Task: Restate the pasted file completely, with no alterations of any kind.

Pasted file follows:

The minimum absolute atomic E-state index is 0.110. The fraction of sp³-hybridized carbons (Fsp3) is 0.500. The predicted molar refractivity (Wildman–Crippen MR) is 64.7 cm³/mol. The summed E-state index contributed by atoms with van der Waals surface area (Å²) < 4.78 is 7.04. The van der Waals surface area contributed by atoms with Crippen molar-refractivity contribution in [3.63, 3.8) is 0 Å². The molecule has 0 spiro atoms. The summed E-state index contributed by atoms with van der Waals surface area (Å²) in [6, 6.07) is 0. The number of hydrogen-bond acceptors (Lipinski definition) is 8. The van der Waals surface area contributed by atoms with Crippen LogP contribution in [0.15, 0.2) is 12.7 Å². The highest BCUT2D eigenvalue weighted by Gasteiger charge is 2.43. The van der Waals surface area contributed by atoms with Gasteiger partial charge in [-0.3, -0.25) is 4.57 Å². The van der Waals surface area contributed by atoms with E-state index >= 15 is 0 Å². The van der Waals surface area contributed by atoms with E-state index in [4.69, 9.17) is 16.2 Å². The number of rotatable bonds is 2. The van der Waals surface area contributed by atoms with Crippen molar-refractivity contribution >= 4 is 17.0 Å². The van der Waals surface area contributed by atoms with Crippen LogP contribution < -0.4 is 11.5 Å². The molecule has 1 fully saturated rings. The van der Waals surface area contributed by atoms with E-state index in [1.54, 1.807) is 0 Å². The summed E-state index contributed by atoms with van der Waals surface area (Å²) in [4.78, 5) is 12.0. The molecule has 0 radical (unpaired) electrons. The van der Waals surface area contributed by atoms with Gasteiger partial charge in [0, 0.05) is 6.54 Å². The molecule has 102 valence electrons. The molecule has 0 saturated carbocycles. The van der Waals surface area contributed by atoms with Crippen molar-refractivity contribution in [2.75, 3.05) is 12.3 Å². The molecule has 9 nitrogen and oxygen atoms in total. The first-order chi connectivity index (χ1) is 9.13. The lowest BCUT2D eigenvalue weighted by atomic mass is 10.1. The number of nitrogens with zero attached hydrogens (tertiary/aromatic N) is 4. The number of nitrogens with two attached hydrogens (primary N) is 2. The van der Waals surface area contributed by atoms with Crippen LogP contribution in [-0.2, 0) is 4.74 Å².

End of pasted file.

The minimum absolute atomic E-state index is 0.110. The fraction of sp³-hybridized carbons (Fsp3) is 0.500. The predicted molar refractivity (Wildman–Crippen MR) is 64.7 cm³/mol. The summed E-state index contributed by atoms with van der Waals surface area (Å²) < 4.78 is 7.04. The van der Waals surface area contributed by atoms with Crippen molar-refractivity contribution in [3.63, 3.8) is 0 Å². The molecule has 0 spiro atoms. The summed E-state index contributed by atoms with van der Waals surface area (Å²) in [6, 6.07) is 0. The number of hydrogen-bond acceptors (Lipinski definition) is 8. The van der Waals surface area contributed by atoms with Crippen LogP contribution in [0.15, 0.2) is 12.7 Å². The highest BCUT2D eigenvalue weighted by Gasteiger charge is 2.43. The van der Waals surface area contributed by atoms with Gasteiger partial charge in [-0.3, -0.25) is 4.57 Å². The van der Waals surface area contributed by atoms with E-state index >= 15 is 0 Å². The van der Waals surface area contributed by atoms with E-state index in [4.69, 9.17) is 16.2 Å². The number of rotatable bonds is 2. The van der Waals surface area contributed by atoms with Crippen molar-refractivity contribution >= 4 is 17.0 Å². The van der Waals surface area contributed by atoms with Crippen LogP contribution < -0.4 is 11.5 Å². The molecule has 1 fully saturated rings. The van der Waals surface area contributed by atoms with E-state index in [1.54, 1.807) is 0 Å². The summed E-state index contributed by atoms with van der Waals surface area (Å²) in [4.78, 5) is 12.0. The molecule has 0 radical (unpaired) electrons. The van der Waals surface area contributed by atoms with Gasteiger partial charge in [0, 0.05) is 6.54 Å². The molecule has 102 valence electrons. The molecule has 0 saturated carbocycles. The van der Waals surface area contributed by atoms with Crippen molar-refractivity contribution in [2.75, 3.05) is 12.3 Å². The molecule has 9 nitrogen and oxygen atoms in total. The first-order chi connectivity index (χ1) is 9.13. The lowest BCUT2D eigenvalue weighted by atomic mass is 10.1. The number of nitrogens with zero attached hydrogens (tertiary/aromatic N) is 4. The number of nitrogens with two attached hydrogens (primary N) is 2. The van der Waals surface area contributed by atoms with Crippen LogP contribution in [-0.2, 0) is 4.74 Å².